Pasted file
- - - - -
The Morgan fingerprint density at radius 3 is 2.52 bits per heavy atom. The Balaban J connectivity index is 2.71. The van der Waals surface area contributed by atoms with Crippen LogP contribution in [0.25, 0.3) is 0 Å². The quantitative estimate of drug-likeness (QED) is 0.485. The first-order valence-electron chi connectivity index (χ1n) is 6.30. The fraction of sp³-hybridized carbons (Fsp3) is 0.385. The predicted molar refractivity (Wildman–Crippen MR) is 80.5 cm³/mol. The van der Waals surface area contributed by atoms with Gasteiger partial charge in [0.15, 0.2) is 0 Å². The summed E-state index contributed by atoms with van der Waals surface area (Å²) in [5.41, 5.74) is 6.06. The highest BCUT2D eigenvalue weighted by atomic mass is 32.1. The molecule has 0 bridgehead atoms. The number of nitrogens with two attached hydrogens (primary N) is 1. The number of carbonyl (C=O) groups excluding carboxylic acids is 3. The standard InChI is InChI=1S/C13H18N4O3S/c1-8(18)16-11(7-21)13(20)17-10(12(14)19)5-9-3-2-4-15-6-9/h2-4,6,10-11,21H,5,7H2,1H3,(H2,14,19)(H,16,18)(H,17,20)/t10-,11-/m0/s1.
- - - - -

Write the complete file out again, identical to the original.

The Morgan fingerprint density at radius 3 is 2.52 bits per heavy atom. The Balaban J connectivity index is 2.71. The van der Waals surface area contributed by atoms with Crippen LogP contribution in [0.25, 0.3) is 0 Å². The quantitative estimate of drug-likeness (QED) is 0.485. The first-order valence-electron chi connectivity index (χ1n) is 6.30. The fraction of sp³-hybridized carbons (Fsp3) is 0.385. The predicted molar refractivity (Wildman–Crippen MR) is 80.5 cm³/mol. The van der Waals surface area contributed by atoms with Gasteiger partial charge in [0.15, 0.2) is 0 Å². The summed E-state index contributed by atoms with van der Waals surface area (Å²) in [5.41, 5.74) is 6.06. The highest BCUT2D eigenvalue weighted by atomic mass is 32.1. The molecule has 0 bridgehead atoms. The number of nitrogens with two attached hydrogens (primary N) is 1. The number of carbonyl (C=O) groups excluding carboxylic acids is 3. The standard InChI is InChI=1S/C13H18N4O3S/c1-8(18)16-11(7-21)13(20)17-10(12(14)19)5-9-3-2-4-15-6-9/h2-4,6,10-11,21H,5,7H2,1H3,(H2,14,19)(H,16,18)(H,17,20)/t10-,11-/m0/s1.